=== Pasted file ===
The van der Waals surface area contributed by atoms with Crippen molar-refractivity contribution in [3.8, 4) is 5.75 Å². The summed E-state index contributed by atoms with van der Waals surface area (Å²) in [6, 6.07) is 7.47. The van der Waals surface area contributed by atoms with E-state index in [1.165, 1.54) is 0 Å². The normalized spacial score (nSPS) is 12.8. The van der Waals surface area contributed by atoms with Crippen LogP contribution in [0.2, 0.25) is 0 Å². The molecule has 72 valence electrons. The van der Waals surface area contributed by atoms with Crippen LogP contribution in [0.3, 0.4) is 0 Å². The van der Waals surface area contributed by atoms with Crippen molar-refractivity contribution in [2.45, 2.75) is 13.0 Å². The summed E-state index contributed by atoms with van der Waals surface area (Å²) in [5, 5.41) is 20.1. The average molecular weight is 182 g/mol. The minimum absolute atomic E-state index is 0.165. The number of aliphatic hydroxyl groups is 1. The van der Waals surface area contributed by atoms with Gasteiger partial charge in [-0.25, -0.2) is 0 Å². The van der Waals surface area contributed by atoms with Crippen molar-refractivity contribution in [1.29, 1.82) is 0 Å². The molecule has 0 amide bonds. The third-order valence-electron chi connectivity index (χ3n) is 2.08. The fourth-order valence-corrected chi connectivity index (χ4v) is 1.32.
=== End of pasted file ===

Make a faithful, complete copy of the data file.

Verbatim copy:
The van der Waals surface area contributed by atoms with Crippen molar-refractivity contribution in [3.8, 4) is 5.75 Å². The summed E-state index contributed by atoms with van der Waals surface area (Å²) in [6, 6.07) is 7.47. The van der Waals surface area contributed by atoms with E-state index in [1.165, 1.54) is 0 Å². The normalized spacial score (nSPS) is 12.8. The van der Waals surface area contributed by atoms with Crippen LogP contribution in [0.2, 0.25) is 0 Å². The molecule has 72 valence electrons. The van der Waals surface area contributed by atoms with Crippen LogP contribution in [0.3, 0.4) is 0 Å². The van der Waals surface area contributed by atoms with Crippen molar-refractivity contribution in [2.45, 2.75) is 13.0 Å². The summed E-state index contributed by atoms with van der Waals surface area (Å²) in [5, 5.41) is 20.1. The average molecular weight is 182 g/mol. The minimum absolute atomic E-state index is 0.165. The number of aliphatic hydroxyl groups is 1. The van der Waals surface area contributed by atoms with Gasteiger partial charge in [-0.25, -0.2) is 0 Å². The van der Waals surface area contributed by atoms with Crippen molar-refractivity contribution in [1.29, 1.82) is 0 Å². The molecule has 0 amide bonds. The third-order valence-electron chi connectivity index (χ3n) is 2.08. The fourth-order valence-corrected chi connectivity index (χ4v) is 1.32.